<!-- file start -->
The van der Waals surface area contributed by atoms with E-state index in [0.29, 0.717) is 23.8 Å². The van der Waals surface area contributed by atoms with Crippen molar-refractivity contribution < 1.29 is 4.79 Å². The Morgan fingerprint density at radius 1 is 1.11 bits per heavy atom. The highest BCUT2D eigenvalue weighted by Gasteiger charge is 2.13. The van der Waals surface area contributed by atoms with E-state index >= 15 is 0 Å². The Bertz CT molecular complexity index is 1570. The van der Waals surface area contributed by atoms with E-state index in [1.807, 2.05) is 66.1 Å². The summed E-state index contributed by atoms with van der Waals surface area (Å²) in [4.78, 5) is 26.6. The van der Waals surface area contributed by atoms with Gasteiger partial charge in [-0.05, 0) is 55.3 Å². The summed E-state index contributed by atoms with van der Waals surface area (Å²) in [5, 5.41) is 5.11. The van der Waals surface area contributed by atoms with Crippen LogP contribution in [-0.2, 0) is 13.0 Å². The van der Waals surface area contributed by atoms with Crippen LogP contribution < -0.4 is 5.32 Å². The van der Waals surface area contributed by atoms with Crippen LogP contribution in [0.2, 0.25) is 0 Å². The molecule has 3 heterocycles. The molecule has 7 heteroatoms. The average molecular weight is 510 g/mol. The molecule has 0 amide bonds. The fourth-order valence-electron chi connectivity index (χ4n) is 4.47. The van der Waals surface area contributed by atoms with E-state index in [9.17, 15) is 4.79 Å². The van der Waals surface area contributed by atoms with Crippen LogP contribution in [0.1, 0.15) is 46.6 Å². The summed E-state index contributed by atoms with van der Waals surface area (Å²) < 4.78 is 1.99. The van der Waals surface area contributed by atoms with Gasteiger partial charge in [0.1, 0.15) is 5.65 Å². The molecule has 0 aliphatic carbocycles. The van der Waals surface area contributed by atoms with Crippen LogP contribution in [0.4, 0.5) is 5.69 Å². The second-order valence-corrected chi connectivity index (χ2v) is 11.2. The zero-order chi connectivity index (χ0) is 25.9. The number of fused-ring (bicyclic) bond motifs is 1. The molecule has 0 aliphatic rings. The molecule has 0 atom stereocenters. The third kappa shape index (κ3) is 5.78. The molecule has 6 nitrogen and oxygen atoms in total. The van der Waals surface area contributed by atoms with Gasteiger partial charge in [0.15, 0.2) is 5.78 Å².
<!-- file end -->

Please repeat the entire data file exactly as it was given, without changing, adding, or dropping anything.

The van der Waals surface area contributed by atoms with E-state index in [0.29, 0.717) is 23.8 Å². The van der Waals surface area contributed by atoms with Crippen molar-refractivity contribution < 1.29 is 4.79 Å². The Morgan fingerprint density at radius 1 is 1.11 bits per heavy atom. The highest BCUT2D eigenvalue weighted by Gasteiger charge is 2.13. The van der Waals surface area contributed by atoms with E-state index >= 15 is 0 Å². The Bertz CT molecular complexity index is 1570. The van der Waals surface area contributed by atoms with E-state index in [1.807, 2.05) is 66.1 Å². The summed E-state index contributed by atoms with van der Waals surface area (Å²) in [4.78, 5) is 26.6. The van der Waals surface area contributed by atoms with Gasteiger partial charge in [-0.05, 0) is 55.3 Å². The summed E-state index contributed by atoms with van der Waals surface area (Å²) in [5, 5.41) is 5.11. The van der Waals surface area contributed by atoms with Crippen LogP contribution in [-0.2, 0) is 13.0 Å². The van der Waals surface area contributed by atoms with Crippen LogP contribution < -0.4 is 5.32 Å². The van der Waals surface area contributed by atoms with Crippen LogP contribution in [0.2, 0.25) is 0 Å². The molecule has 3 heterocycles. The molecule has 7 heteroatoms. The average molecular weight is 510 g/mol. The molecule has 0 amide bonds. The fourth-order valence-electron chi connectivity index (χ4n) is 4.47. The van der Waals surface area contributed by atoms with E-state index in [9.17, 15) is 4.79 Å². The van der Waals surface area contributed by atoms with Crippen LogP contribution in [0.1, 0.15) is 46.6 Å². The summed E-state index contributed by atoms with van der Waals surface area (Å²) < 4.78 is 1.99. The van der Waals surface area contributed by atoms with Gasteiger partial charge in [0.1, 0.15) is 5.65 Å². The molecule has 0 aliphatic carbocycles. The van der Waals surface area contributed by atoms with Crippen LogP contribution in [0.4, 0.5) is 5.69 Å². The second-order valence-corrected chi connectivity index (χ2v) is 11.2. The zero-order chi connectivity index (χ0) is 25.9. The number of fused-ring (bicyclic) bond motifs is 1. The molecule has 0 aliphatic rings. The molecule has 0 atom stereocenters. The third kappa shape index (κ3) is 5.78. The molecule has 6 nitrogen and oxygen atoms in total. The van der Waals surface area contributed by atoms with Gasteiger partial charge in [0.15, 0.2) is 5.78 Å².